Importantly, independent of the underlying ideology or programmatic approach, most programs will benefit from some degree of government support (program subsidies). Direct/indirect government financial support (e.g., grants, loans, tax incentives) toward improved stove programs is a major enabler of uptake, especially in relation to adequate up-front entrepreneurial capital for stove business development. Financial incentives for stove construction and maintenance and support toward research and development and raising awareness are also important. Any dependence on national or international external support and supplies should be carefully evaluated for sustainability.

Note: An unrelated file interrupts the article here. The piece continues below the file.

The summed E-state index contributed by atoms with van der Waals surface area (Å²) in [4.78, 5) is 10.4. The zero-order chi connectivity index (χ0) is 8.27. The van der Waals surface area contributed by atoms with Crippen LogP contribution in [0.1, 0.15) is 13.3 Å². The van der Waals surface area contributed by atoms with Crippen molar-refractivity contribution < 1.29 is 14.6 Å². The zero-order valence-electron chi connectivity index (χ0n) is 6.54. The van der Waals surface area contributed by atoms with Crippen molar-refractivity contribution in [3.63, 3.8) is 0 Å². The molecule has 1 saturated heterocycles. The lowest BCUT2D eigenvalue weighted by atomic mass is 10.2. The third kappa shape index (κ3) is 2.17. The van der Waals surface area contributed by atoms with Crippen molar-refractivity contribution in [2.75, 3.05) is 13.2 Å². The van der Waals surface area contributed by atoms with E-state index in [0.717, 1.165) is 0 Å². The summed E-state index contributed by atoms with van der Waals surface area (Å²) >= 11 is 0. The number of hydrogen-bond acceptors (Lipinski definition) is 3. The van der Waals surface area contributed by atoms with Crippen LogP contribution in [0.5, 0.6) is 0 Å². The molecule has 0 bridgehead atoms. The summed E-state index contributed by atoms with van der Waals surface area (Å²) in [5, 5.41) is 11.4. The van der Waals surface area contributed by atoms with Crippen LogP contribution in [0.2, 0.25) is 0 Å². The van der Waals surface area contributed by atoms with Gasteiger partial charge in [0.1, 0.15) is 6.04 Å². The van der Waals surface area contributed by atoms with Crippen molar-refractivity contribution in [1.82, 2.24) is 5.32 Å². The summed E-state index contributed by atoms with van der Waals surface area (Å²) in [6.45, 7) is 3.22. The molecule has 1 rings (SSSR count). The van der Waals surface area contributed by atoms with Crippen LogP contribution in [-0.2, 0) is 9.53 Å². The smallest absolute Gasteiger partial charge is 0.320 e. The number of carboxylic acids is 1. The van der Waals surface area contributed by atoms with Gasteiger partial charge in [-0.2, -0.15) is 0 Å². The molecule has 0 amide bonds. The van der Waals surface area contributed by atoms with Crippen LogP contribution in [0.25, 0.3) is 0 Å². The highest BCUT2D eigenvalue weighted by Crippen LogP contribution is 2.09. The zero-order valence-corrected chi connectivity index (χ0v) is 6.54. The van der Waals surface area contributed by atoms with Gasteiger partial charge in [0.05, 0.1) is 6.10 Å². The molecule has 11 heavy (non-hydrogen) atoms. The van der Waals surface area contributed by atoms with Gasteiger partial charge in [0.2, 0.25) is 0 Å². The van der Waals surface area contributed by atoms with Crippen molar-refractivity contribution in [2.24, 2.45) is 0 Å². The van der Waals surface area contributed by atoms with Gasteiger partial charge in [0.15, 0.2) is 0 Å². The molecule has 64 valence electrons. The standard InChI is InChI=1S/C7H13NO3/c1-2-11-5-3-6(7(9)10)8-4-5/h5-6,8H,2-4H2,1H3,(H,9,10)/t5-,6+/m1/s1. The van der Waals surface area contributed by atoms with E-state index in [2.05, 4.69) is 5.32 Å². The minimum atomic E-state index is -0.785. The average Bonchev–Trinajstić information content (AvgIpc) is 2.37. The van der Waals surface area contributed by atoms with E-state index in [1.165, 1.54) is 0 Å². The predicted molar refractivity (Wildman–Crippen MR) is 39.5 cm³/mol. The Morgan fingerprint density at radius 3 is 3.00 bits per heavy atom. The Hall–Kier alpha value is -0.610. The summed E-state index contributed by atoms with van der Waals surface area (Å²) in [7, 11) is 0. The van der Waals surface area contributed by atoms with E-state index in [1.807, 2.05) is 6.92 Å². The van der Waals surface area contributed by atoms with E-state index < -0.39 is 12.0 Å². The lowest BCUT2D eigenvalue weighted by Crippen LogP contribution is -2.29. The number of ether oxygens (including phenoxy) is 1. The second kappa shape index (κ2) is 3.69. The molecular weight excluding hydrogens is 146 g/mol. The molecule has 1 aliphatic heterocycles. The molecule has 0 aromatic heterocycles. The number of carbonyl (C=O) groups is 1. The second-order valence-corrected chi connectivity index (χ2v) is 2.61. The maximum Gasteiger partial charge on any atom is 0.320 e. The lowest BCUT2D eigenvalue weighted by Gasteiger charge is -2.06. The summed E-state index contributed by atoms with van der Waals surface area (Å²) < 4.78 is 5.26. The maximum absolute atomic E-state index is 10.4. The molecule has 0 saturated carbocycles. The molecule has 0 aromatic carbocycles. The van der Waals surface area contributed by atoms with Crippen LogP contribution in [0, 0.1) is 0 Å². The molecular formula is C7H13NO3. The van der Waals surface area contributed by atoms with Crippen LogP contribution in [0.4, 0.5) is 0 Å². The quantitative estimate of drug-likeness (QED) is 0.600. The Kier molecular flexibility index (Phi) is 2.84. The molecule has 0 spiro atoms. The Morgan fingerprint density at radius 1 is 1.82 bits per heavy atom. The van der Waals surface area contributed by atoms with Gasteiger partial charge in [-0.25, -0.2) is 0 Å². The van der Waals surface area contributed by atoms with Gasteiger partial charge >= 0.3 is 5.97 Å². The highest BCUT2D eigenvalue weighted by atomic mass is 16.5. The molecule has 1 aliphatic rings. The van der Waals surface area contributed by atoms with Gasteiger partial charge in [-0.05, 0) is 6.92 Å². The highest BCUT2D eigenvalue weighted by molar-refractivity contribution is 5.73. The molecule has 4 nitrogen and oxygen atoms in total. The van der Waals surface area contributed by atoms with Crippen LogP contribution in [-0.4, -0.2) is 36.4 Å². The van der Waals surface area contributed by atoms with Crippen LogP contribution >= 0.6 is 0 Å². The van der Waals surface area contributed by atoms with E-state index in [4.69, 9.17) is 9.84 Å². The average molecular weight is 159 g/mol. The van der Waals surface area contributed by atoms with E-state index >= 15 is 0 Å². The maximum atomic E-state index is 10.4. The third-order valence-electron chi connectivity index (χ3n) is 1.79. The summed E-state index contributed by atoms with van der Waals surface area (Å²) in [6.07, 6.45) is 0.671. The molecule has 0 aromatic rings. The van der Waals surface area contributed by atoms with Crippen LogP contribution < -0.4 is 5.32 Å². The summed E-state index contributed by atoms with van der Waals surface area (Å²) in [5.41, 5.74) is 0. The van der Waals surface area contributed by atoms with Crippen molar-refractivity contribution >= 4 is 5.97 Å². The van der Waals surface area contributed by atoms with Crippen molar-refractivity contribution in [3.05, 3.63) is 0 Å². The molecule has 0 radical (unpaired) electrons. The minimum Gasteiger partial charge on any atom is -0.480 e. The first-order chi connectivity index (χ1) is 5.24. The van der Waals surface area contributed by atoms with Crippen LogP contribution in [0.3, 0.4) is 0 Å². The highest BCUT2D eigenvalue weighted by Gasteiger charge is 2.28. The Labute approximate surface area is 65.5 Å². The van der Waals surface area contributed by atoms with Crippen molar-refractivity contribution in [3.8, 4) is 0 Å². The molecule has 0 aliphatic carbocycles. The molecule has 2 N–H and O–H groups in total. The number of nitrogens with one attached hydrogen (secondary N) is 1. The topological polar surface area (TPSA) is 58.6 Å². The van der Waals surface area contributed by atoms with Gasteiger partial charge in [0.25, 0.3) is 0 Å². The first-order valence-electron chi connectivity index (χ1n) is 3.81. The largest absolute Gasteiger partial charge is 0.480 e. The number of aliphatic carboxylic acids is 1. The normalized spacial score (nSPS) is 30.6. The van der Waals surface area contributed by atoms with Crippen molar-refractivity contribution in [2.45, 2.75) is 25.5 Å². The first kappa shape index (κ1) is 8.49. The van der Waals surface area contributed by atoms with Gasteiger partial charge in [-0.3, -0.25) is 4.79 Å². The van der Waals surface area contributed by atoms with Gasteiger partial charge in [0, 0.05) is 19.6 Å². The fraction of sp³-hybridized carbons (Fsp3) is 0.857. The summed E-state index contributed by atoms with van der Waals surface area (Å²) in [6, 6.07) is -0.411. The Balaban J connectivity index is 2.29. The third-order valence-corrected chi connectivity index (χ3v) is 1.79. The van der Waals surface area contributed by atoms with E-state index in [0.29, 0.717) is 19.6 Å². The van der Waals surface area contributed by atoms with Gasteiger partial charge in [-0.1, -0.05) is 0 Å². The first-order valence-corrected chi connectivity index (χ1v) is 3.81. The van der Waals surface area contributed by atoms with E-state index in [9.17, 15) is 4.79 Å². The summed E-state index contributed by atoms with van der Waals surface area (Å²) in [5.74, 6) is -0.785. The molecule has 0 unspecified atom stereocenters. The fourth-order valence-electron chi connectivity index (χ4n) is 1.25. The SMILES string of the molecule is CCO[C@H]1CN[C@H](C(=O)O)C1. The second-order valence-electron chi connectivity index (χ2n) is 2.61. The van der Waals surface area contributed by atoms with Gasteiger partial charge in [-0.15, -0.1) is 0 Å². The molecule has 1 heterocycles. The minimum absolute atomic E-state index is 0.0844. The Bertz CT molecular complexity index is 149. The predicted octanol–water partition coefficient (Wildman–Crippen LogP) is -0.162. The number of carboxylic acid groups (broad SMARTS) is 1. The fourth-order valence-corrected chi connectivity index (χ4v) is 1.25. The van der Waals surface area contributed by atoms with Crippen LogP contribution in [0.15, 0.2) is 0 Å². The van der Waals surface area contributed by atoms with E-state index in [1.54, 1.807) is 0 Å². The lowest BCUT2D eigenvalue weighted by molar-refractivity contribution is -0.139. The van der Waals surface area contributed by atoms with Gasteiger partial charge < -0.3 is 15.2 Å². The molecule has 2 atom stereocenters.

Domain 5: Market development. Creating demand through appropriate and, potentially, setting-specific strategies is important for stove uptake (demand creation). Modes of demand creation comprise general awareness-raising activities about the benefits of IS (e.g., through media campaigns) and personal contact through women’s organizations or company representatives. Product demonstrations and “word-of-mouth” advertising appear to be the most important general drivers of adoption. A demand-driven approach facilitates long-term adoption and use, whereas coercive approaches based on deliberate misinformation or false promises are likely to favor rejection of the technology despite initial uptake. Demand can be met only if those raw materials, stove parts, or complete stoves not available locally are accessible to users through well-managed supply chains. Supply chains may be newly established or make use of existing production and dissemination networks. Road infrastructure has an impact on distribution and availability, including prices, and may be a precondition for supply of stoves that are not locally produced.